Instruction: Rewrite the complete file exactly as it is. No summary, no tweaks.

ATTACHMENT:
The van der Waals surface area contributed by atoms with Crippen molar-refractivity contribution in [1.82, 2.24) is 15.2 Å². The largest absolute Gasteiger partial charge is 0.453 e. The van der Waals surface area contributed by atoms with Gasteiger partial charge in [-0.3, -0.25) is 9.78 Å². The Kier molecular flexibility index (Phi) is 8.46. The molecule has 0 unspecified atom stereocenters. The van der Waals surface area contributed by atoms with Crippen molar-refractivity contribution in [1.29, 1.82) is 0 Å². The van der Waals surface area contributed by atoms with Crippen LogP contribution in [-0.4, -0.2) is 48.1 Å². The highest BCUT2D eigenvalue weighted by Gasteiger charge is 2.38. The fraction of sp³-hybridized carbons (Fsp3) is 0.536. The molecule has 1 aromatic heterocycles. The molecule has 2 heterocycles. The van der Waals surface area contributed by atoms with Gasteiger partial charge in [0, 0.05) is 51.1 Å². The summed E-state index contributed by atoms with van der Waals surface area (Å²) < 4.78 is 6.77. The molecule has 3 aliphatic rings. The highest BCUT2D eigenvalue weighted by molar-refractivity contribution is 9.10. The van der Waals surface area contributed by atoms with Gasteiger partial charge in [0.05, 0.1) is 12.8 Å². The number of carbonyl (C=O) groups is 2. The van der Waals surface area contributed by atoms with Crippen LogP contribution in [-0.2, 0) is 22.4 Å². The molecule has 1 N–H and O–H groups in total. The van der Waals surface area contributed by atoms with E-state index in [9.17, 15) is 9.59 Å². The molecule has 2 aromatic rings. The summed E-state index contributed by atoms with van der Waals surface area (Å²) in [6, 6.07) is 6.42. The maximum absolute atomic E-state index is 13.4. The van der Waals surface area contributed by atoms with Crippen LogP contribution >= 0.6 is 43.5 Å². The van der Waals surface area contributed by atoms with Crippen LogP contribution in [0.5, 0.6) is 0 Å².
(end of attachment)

The van der Waals surface area contributed by atoms with Crippen molar-refractivity contribution in [1.82, 2.24) is 15.2 Å². The largest absolute Gasteiger partial charge is 0.453 e. The van der Waals surface area contributed by atoms with Gasteiger partial charge in [-0.3, -0.25) is 9.78 Å². The Kier molecular flexibility index (Phi) is 8.46. The molecule has 0 unspecified atom stereocenters. The van der Waals surface area contributed by atoms with Crippen molar-refractivity contribution in [1.29, 1.82) is 0 Å². The van der Waals surface area contributed by atoms with Crippen LogP contribution in [-0.4, -0.2) is 48.1 Å². The highest BCUT2D eigenvalue weighted by Gasteiger charge is 2.38. The fraction of sp³-hybridized carbons (Fsp3) is 0.536. The molecule has 1 aromatic heterocycles. The molecule has 2 heterocycles. The van der Waals surface area contributed by atoms with Gasteiger partial charge in [0, 0.05) is 51.1 Å². The summed E-state index contributed by atoms with van der Waals surface area (Å²) < 4.78 is 6.77. The molecule has 3 aliphatic rings. The highest BCUT2D eigenvalue weighted by molar-refractivity contribution is 9.10. The van der Waals surface area contributed by atoms with Gasteiger partial charge in [0.05, 0.1) is 12.8 Å². The number of carbonyl (C=O) groups is 2. The van der Waals surface area contributed by atoms with Crippen LogP contribution in [-0.2, 0) is 22.4 Å². The molecule has 1 N–H and O–H groups in total. The van der Waals surface area contributed by atoms with E-state index in [9.17, 15) is 9.59 Å². The molecule has 2 aromatic rings. The summed E-state index contributed by atoms with van der Waals surface area (Å²) in [6, 6.07) is 6.42. The maximum absolute atomic E-state index is 13.4. The van der Waals surface area contributed by atoms with Crippen LogP contribution >= 0.6 is 43.5 Å². The van der Waals surface area contributed by atoms with Crippen LogP contribution in [0.5, 0.6) is 0 Å².